Another story told by Jesus, this time with a man of noble birth going off for a while, and giving servants coins to 'put to use' while he was away. The story has some interesting twists - some are clear that they do not want him to be king, and the responses to the investors raises eyebrows. Some of the dialogue might surprise us.
We are told about 3 of the investors. Two do well, but one has hidden the money, claiming that he knew the man to be hard and harsh. The first two are well rewarded, but the man (now king) is not happy with the third. He reflects the servant's own words back to him ("You knew, did you, that I was hard ...") and so judges the servant by their own standards. Why have they not even put the money on deposit - that would have at least gained something? Hiding the coin away was the worst thing they could have done!
The king re-assigns the coin to the servant who has done the best and already rewarded. Naturally onlookers in the story ask about this, and the king talks about taking away even what those with little do have. That might surprise us! The final twist is with those who had campaigned against the king in the first place - they are brought to be executed: again an unsavoury twist for our western ears!
When hearing these stories we need to keep in mind that they are told to give us a clue about God and His Kingdom, but that doesn't mean there is an exact correspondence between any one character and God. It is a story rich with meaning, but it is a story.
For us hearing it, we for sure should ask ourselves what God has entrusted to us to put to work. What has God seeded in our lives, and how does He want us to go about our lives to use it. God has a purpose for each of us - what will we do with it? The words 'You knew, did you, that I was hard ...' are best heard by us sarcastically - God doesn't need or want us to live in (negative) fear of Him. Yes, know that He is God and we are not (the Biblical 'fear of the Lord'), but know that God is gracious, equipping and empowering too.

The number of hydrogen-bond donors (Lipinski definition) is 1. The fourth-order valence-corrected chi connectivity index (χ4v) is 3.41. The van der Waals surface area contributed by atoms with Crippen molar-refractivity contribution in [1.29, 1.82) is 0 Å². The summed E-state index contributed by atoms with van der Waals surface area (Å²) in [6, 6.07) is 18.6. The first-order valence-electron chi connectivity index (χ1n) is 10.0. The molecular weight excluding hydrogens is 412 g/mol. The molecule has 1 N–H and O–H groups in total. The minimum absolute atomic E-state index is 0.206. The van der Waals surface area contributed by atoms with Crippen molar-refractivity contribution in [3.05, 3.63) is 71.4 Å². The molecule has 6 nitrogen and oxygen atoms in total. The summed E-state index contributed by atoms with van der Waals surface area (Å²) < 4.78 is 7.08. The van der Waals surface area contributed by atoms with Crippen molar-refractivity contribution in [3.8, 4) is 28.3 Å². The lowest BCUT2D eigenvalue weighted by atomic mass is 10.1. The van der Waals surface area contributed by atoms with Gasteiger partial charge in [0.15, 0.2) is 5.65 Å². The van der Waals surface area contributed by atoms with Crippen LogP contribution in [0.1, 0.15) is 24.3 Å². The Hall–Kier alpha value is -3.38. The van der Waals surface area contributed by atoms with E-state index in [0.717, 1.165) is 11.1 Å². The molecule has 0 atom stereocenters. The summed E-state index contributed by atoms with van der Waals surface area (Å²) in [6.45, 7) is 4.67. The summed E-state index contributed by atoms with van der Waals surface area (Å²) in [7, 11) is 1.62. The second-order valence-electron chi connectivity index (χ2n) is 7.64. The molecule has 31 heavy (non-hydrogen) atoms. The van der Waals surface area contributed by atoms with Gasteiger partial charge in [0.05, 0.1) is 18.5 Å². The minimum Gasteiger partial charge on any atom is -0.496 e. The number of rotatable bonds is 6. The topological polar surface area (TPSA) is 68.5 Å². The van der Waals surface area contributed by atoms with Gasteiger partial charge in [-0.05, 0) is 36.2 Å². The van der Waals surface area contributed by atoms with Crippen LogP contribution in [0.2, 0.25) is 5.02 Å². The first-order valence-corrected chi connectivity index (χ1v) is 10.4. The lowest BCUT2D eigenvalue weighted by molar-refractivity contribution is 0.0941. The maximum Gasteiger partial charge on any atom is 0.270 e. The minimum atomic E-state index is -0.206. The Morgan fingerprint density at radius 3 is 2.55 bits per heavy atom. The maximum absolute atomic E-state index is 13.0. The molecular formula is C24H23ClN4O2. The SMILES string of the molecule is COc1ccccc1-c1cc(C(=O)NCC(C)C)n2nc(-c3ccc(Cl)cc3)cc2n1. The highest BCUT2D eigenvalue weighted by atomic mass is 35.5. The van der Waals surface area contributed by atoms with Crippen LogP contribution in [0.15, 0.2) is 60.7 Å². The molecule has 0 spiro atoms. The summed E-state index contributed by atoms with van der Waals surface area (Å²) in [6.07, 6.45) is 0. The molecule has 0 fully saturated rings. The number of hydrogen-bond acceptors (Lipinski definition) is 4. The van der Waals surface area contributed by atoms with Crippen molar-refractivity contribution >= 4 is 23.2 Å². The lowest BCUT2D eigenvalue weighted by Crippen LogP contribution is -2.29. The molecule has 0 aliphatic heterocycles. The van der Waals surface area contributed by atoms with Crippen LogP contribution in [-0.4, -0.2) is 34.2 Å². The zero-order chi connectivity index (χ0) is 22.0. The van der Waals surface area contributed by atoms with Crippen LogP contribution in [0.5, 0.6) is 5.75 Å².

So are we going to invest or stick at opportunities put in front of us. Note that investing does not guarantee and easy life! Jesus promised opposition and hardship for the disciples - going the God-investment route may prove gut-wrenchingly hard, but of course will be rewarding in Kingdom terms.
We should also learn to distinguish between investing in earthly terms compared to Kingdom terms. That promotion at work, taking more responsibility (and prestige and salary) might be the God-given path for you, but it could also mean hammering your life leaving you no margin for Jesus and His Kingdom. In that case Kingdom-investment could actually mean not taking the promotion, accepting the simpler lifestyle, but having the space and energy to invest in Kingdom activities. We have to be discerning!
Finally a word about those executed. The stories of Jesus do make clear an eventual and final reckoning. Those who stubbornly insist on keeping their backs turned on God cannot be tolerated forever. If you are reading this message, then it is unlikely that you sit in that camp, but the challenge remains for you to think about what you are doing with your life - with all the things God has given you to put to good Kingdom use.